These decisions are only published after all reconsideration and review activity is complete.

ASQA may also contact funding bodies or other relevant government agencies with this information.

How does ASQA deal with non-compliance?

If ASQA identifies non-compliance, you will be given 20 working days to provide evidence that you have rectified that non-compliance.

ASQA will then consider this evidence. If you remain non-compliant with the required standards, ASQA will make a decision about what actions to take next. In making this decision, ASQA will consider your history of compliance and the risks associated with the non-compliance.

Actions might include:

  • applying a sanction or condition to your registration, and/or
  • rejecting your application.

The National Vocational Education and Training Regulator Act 2011 provides a range of sanctions of increasing severity—escalating from enforceable undertakings and additional conditions on registration through to suspending or cancelling the registration of a registered training organisation (RTO).

I have a unit of competency relating to a licensed outcome on my scope of registration. Does this mean I can issue licenses? Will students that have completed a unit of competency relating to a licensed outcome be eligible for a license from a licensing b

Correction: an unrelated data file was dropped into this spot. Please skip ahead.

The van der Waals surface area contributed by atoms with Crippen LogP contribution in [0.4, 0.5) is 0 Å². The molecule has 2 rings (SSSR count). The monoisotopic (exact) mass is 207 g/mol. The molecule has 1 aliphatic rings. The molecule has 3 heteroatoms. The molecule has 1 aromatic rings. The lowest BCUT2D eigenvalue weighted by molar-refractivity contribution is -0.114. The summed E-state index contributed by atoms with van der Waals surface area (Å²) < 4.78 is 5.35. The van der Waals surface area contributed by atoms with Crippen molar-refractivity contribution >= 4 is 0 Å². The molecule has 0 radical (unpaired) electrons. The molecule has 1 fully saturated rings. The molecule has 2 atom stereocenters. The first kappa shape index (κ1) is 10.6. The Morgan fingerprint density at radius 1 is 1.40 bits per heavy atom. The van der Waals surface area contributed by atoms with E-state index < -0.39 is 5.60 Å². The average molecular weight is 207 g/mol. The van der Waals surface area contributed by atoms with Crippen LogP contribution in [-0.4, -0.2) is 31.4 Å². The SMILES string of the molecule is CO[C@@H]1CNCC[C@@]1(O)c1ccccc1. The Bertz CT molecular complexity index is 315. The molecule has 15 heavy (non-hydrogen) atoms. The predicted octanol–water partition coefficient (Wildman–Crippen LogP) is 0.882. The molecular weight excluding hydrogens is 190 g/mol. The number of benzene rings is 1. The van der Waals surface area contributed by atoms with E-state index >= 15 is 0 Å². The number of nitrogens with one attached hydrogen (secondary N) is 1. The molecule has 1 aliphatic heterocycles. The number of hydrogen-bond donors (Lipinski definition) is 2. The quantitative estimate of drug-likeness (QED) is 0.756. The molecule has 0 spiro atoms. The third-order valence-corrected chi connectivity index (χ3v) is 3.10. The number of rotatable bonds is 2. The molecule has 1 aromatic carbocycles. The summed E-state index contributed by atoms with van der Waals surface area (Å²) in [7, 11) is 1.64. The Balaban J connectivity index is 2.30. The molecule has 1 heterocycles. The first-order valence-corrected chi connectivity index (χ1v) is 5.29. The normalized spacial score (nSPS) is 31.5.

No—it is the licensing body that will issue a license. The licensing body may set additional requirements for obtaining a license.

As a registered training organisation, you may issue a statement of attainment to students that have met the requirements of a unit of competency. However, this alone does not indicate eligibility for a licence.

Students and providers can find more information on the requirements for obtaining licenses from the relevant licensing bodies.

Is it possible for ASQA to provide detailed advice on ‘how to be compliant’?

ASQA provides detailed guidance on what compliance with the Standards might look like in its publications, which include:

However, the information in these documents provides guidance only. It’s important to understand that the VET Quality Framework, which includes the Standards for RTOs 2015, does not prescribe how an RTO must demonstrate compliance. As such, what compliance will look like will vary for each provider, depending on factors including scope of registration, student cohorts, delivery modes, and so on. ASQA cannot provide a one-size-fits-all guide to compliance for all RTOs. Rather, each RTO has the autonomy to determine the best practices that suit their business model.

Can I change or improve my Compliance History?

Your Compliance History is simply an indicator of your history of compliance with core regulatory obligations and is one of many indicators that ASQA uses to profile your provider.

An RTO that has an ongoing history of meeting all regulatory requirements, including data provision and fee payment requirements, is more likely to have a stronger compliance history.